JAIC 1987, Volume 26, Number 1, Article 2 (pp. 19 to 25)
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Journal of the American Institute for Conservation
JAIC 1987, Volume 26, Number 1, Article 2 (pp. 19 to 25)


Danielle Allard, & Kenneth B. Katz


SINCE THE EARLY '70's, acrylic dispersions have been used increasingly as non-penetrating lining adhesives. Their ease of application and relatively low toxicity have contributed to their gain in popularity.

One acrylic dispersion that is used by conservators in the United States is Alois K. Diethelm's AG Lascaux 360 HV. In addition to the properties mentioned above, it comes in a form ready to use and has a low activation temperature.

Empirical use seemed to show that a wide range of bond strengths could be produced by varying the lining conditions, i.e., heat or solvent activation, pressure, “drying time,” sizing of materials. Quantitative experiments have confirmed some of the above.3,7

The purpose of this project was to measure and compare bond strengths obtained when lining under varied parameters, using Lascaux 360 HV as the adhesive. Bond strengths were measured by peel and lap/shear tests.

The lining parameters chosen were based on previous quantitative testing and empirical use of the adhesive in the lining of paintings. Quantitative tests of Lascaux 360 HV have shown that sizing the original canvas with Acryloid B-72 increases the strength of bonds.3 Furthermore, empirical use has indicated that sizing the lining canvas also affects the bonds strength. Another qualitative observation has indicated that the “drying time” of the adhesive influences bonding. It has seemed that the bonds produced, when lining with Lascaux soon after it was dry to the touch, are stronger than the bonds produced when allowing for a longer period of time between application and lining.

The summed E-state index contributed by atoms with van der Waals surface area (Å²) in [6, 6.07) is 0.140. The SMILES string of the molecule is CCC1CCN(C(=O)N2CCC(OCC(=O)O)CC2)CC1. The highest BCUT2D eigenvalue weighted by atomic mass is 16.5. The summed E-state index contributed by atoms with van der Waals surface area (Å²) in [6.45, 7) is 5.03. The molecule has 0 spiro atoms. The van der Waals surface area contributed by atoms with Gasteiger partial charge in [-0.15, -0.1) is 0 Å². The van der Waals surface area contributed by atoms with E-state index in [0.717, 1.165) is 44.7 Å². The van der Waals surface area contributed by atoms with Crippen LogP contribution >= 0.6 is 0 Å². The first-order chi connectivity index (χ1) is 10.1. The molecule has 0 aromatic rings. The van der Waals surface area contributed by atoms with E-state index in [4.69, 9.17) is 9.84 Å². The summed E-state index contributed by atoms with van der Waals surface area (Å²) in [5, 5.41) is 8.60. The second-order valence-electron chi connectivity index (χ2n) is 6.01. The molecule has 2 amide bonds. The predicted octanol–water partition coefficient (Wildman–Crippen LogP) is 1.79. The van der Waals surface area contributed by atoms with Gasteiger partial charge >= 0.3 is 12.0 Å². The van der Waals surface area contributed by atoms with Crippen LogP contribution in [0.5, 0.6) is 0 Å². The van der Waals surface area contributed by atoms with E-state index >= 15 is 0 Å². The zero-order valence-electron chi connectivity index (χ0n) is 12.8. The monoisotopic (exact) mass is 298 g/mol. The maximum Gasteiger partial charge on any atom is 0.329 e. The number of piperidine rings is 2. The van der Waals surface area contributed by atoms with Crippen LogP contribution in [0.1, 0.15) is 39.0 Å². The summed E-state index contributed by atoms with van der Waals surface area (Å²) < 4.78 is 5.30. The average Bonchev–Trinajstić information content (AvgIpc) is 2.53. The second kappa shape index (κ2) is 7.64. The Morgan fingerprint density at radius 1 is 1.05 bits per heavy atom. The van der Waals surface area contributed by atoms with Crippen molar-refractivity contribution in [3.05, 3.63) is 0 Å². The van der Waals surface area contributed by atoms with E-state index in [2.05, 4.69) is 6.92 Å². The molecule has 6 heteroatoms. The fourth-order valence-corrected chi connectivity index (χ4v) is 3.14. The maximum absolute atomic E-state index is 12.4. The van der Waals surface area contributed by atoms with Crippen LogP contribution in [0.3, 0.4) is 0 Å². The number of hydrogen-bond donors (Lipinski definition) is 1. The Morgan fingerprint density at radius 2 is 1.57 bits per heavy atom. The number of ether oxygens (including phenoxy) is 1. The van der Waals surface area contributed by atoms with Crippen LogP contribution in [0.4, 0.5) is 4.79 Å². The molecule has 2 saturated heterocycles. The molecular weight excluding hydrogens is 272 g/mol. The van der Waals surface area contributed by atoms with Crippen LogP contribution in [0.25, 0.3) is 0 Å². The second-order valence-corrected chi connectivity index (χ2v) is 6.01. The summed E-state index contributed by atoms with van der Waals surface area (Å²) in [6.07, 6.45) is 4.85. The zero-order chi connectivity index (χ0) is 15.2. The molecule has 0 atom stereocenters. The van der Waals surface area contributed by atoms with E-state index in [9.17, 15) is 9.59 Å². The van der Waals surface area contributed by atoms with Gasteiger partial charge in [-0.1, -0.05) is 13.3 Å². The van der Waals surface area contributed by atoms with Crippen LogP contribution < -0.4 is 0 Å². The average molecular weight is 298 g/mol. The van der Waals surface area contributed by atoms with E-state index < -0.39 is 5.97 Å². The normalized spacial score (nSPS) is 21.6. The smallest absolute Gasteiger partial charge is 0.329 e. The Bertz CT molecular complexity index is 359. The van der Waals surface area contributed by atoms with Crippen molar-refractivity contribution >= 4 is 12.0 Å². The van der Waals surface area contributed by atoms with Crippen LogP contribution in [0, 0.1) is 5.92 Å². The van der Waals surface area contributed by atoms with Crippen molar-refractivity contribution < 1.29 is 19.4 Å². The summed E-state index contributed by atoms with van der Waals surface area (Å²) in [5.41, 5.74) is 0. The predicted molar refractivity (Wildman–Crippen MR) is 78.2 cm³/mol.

This experiment tested the influence of two lining parameters:

  1. drying time of the lining adhesive;
  2. sizing of materials.

First, peel and lap/shear results were compared between linings performed 1 hour and 24 hours after application of the adhesive. One hour was chosen because it seemed to be the approximate time it took for the adhesive to become translucent and not wet to the touch. Twenty-four hours was chosen because it was assumed to be long enough for the dispersion to lose most of its water. Also, based on personal observation, twenty-four hours is a reasonable length of time a conservator will wait between application of the adhesive and lining. Since the dry film of Lascaux 360 HV remains tacky, a longer waiting period would increase the possibility of having dirt clinging to the film.

Second, peel and lap/shear results were compared among linings where the original canvas was sized or unsized and/or the lining canvas was sized or unsized. The sizing material was Rohm and Haas Acryloid B-72.

When non-penetrating adhesives are used in the lining of paintings, these latter sometimes need to be consolidated in a separate procedure. The use of acrylic resins for this purpose has been mentioned.1,2,5,6 Mehra5 uses a 5 to 10% solution of Rohm and Haas Plexisol P-550 (polybutyl methacrylate). Two advantages of using an acrylic resin over a wax-resin mixture is that the acrylic resin will not darken even a thin paint film and retains some flexibility in the original canvas. In this experiment, Acryloid B-72 was chosen for its known stability and because it is sometimes used as a consolidant for paintings.

Copyright � 1987 American Institute for Conservation of Historic and Artistic Works